Whittle Pups have very little in the way of detail. Most of what catches a person's eyes with these carvings is the head, and the ears make up a pretty big part of those features. An experienced carver can do wonders with the ears. I just try to make them reasonably symmetrical.
In this carving, the front of the ears lies along the left/right center line on the top of the wood. The ears are about 1/4 inch (0.6 cm) tall. To block them out, I start by drawing a line around the entire block, 1-3/4 inches (4.5 cm) from the bottom. If you started with a piece of wood 2 inches tall, that should make your ears 1/4 inch tall. We'll call this the ear line, since only ears appear above it. Then, extend the right/left center line down to that line on both sides and draw another left/right line about 1/4 inch (0.6 cm) behind that. You should now have a block across the top that shows where the ears will go.
Now, start carving away everything above the ear line except that block where the ears will be. Take your time with this. Take small bites and try not to let the knife "chatter" over the wood. When you're done, your carving should have a flat head with a 1/4 inch block across the middle, like this.
The last step in blocking out the ears is to separate them. We're not going to give them their final shape, but we want to separate them so that we can shape the head.
On the front of the carving, extend your center line (it's probably still there on the nose) to the ears. Now, measure 1/4 inch (one pencil width or 0.6 cm) on each side of the center line and make a mark. We're going to remove the wood between the ears.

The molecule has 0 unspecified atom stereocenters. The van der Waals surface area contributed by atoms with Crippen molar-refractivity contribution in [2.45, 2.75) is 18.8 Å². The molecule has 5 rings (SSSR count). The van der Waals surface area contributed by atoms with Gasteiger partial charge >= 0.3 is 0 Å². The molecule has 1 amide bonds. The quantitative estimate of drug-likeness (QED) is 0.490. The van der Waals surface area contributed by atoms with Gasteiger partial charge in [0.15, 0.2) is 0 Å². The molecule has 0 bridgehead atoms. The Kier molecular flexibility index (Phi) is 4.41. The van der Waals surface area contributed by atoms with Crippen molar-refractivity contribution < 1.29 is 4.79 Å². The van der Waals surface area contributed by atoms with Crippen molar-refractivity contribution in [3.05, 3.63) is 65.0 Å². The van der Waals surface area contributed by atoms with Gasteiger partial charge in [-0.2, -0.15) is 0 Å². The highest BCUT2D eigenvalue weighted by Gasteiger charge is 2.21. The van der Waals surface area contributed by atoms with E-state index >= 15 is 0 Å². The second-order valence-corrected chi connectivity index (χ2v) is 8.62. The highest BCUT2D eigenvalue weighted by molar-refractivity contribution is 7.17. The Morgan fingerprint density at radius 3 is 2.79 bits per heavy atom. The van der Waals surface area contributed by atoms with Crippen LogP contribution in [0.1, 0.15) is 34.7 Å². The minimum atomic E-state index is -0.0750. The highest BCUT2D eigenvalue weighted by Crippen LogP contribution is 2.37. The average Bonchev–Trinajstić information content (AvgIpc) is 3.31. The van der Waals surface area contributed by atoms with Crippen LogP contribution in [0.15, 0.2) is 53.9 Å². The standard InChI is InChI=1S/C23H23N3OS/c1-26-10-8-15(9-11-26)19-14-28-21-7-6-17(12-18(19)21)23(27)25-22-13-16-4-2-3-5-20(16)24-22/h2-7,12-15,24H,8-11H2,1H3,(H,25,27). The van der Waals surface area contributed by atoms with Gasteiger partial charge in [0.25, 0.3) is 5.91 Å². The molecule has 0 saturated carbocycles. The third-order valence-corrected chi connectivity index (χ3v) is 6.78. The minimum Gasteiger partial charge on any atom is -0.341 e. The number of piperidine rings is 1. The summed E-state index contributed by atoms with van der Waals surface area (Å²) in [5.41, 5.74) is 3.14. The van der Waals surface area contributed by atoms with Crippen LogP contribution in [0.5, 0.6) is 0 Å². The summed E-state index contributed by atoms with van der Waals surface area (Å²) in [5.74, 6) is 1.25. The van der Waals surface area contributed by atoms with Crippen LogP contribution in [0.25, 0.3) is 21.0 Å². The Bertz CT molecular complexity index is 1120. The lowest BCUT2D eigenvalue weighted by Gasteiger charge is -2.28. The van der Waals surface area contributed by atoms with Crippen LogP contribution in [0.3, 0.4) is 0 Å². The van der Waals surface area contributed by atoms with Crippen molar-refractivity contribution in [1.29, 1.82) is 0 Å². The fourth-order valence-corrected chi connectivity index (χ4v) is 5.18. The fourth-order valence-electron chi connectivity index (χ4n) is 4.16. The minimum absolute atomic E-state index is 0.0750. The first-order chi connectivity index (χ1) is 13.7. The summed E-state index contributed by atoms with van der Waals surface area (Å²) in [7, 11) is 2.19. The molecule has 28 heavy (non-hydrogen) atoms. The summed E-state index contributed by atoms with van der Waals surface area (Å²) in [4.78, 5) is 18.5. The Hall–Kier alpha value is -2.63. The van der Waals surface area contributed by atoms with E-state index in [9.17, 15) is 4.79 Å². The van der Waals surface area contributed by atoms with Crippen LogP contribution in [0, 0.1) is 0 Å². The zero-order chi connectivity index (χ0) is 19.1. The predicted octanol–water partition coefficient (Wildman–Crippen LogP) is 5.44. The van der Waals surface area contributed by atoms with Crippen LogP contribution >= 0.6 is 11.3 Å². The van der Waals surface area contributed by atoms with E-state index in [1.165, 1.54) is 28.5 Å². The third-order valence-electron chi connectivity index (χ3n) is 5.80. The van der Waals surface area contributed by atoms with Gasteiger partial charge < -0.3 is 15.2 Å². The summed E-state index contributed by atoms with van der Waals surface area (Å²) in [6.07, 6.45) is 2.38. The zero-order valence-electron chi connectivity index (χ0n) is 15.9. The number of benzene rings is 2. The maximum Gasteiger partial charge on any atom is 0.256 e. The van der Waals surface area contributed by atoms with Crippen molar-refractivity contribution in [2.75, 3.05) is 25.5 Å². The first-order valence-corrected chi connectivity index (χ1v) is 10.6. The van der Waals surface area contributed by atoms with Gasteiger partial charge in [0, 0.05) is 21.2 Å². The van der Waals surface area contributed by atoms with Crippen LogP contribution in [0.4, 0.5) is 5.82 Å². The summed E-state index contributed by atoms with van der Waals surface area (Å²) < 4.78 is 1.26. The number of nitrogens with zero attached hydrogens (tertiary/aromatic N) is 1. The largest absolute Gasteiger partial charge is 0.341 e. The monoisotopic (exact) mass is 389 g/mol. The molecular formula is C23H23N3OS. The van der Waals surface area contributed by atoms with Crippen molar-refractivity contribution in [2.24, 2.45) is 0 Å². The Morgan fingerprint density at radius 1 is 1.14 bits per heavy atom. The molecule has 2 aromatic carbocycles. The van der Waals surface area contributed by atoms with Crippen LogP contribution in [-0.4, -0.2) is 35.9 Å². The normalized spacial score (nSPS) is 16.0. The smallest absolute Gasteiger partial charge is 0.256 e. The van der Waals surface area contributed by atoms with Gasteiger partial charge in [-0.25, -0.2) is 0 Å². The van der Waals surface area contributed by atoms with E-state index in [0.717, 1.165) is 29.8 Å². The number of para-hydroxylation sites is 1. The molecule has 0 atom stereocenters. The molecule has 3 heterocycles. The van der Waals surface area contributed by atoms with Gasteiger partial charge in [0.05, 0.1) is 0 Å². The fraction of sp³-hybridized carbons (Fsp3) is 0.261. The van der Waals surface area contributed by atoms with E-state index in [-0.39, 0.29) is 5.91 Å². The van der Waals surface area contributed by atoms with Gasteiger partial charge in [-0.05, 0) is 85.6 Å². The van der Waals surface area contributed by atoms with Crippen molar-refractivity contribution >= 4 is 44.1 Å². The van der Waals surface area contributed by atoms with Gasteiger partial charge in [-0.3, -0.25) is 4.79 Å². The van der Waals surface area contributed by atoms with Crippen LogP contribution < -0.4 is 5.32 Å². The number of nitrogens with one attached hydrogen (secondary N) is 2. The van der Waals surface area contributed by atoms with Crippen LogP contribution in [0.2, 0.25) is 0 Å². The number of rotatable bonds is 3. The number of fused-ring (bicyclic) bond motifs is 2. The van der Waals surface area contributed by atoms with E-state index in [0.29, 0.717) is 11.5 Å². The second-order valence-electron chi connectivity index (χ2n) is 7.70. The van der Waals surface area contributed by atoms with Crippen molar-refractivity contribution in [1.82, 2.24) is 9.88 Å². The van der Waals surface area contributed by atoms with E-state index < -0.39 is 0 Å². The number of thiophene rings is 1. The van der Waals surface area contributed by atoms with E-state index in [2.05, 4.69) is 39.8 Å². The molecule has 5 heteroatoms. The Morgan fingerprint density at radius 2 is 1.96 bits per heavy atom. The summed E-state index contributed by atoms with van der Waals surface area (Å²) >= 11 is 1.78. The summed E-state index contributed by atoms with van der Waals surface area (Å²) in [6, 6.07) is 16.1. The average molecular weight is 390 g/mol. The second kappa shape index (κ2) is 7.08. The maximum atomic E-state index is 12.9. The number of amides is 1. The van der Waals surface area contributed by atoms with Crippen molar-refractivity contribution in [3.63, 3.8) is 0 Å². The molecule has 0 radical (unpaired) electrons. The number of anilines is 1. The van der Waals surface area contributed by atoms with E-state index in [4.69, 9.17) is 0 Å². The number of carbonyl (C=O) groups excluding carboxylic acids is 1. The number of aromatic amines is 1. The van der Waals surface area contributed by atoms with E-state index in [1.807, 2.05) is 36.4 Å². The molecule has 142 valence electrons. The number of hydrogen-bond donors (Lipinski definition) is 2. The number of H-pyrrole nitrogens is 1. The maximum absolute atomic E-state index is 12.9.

I've found the best way to remove the wood between the ears is to start by making deep cut along the center line at the top. Don't try to force the edge of your knife down there, as you might split the wood. Just make a nice deep cut with the edge. Then, make angled cuts from the top to the middle from each side of the center line.
Granted, that's not the cleanest cut I ever made. You'll probably be cutting through the pith (center of the branch) here, and that can get kind of fuzzy. Continue making those angled cuts, making thin slicing cuts and deepening the center cut as you go. Once you've reached the top of the head, begin carving away each side from the middle. I suggest that you not go all the way to the 1/4 lines that we drew, since you'll probably want to leave a little room for shaping the ears. Your figure should look like this when you're done blocking out the ears.
I probably left a little too much for the ears there, but you get the idea. Don't go all the way to the mark, but leave some. Strop your blade before going on to the next section.
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